The Federal Communications Commission adopted a change to a rule to incorporate a statutory update to the authorities of the FCC’s Chief Information Officer (CIO) into the FCC’s organizational rules. The purpose of this rule change is to demonstrate the FCC’s commitment to ensuring that the FCC’s CIO has a significant role in advancing the Commission’s overall information technology capabilities. Section 502 of the Repack Airwaves Yielding Better Access for Users of Modern Services Act of 2018 (RAY BAUM’S Act), Division P of Public Law 115–141, provides the FCC’s CIO with enhanced responsibilities.
The Chief Information Officer shall have a significant role in: The decisionmaking process for annual and multiyear planning, programming, budgeting, and execution decisions, related reporting requirements, and reports related to information technology; the management, governance, and oversight processes related to information technology; and the hiring of personnel with information technology responsibilities. The Chief Information Officer, in consultation with the Chief Financial Officer and budget officials, shall specify and approve the allocation of amounts appropriated to the Commission for information technology, consistent with the provisions of appropriations Acts, budget guidelines, and recommendations from the Director of the Office of Management and Budget.
The Federal Trade Commission’s Bureau of Competition announced the creation of a task force dedicated to monitoring competition in US technology markets, investigating any potential anticompetitive conduct in those markets, and taking enforcement actions when warranted. The approximately 17 task force members, who will join the task force from divisions within the Bureau, will include attorneys with unique expertise in complex product and service markets and ecosystems, including markets for online advertising, social networking, mobile operating systems and apps, and platform businesses. The task force will include a Technology Fellow, who will provide important technical assistance and expertise to support the task force’s investigations.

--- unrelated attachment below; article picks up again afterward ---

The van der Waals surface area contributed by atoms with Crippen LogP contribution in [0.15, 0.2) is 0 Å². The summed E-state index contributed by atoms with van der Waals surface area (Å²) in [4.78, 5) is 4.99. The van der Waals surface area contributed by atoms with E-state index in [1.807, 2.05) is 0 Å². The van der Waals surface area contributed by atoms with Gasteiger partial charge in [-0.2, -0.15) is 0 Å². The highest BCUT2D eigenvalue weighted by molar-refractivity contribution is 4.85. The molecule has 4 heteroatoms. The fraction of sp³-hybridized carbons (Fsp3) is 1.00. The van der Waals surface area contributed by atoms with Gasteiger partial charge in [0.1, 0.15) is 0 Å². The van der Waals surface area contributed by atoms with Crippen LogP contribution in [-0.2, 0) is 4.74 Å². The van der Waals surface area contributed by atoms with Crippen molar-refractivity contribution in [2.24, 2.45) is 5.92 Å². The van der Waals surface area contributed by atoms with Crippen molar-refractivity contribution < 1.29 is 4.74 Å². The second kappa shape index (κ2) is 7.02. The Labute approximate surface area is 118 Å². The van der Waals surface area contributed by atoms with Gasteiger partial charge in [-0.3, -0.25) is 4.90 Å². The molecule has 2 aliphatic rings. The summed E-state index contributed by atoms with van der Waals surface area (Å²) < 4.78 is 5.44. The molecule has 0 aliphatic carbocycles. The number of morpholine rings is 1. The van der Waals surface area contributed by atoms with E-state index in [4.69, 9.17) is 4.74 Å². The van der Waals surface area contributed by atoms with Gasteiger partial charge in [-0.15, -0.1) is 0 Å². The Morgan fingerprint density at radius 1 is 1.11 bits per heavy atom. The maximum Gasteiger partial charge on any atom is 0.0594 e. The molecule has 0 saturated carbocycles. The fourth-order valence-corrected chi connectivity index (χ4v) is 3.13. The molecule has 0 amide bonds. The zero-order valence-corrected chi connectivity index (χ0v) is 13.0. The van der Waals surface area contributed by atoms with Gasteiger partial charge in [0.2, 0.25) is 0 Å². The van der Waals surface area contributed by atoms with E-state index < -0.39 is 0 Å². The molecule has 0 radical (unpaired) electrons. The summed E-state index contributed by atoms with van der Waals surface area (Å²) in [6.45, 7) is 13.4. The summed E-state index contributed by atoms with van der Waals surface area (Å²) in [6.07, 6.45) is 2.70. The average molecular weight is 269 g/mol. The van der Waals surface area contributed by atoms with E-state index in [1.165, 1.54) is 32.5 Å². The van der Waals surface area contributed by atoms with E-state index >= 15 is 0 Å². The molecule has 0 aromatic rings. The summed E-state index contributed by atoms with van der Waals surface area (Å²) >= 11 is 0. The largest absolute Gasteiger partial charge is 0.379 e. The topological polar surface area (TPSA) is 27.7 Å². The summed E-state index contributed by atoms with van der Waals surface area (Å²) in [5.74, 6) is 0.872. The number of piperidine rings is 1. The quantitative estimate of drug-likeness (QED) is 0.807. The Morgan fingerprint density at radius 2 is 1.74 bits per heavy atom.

The creation of this task force is modeled on the FTC’s successful Merger Litigation Task Force, launched in 2002 by then-Bureau of Competition Director Joe Simons. The new task force will be led by Patricia Galvan, currently the Deputy Assistant Director of the Mergers III Division, and Krisha Cerilli, currently Counsel to the Director. The task force will be overseen by Director Bruce Hoffman, Deputy Director Gail Levine, and Associate Director for Digital Markets Daniel Francis. In addition to examining industry practices and conducting law enforcement investigations, the Technology Task Force will, among other things, coordinate and consult with staff throughout the FTC on technology-related matters, including prospective merger reviews in the technology sector and reviews of consummated technology mergers.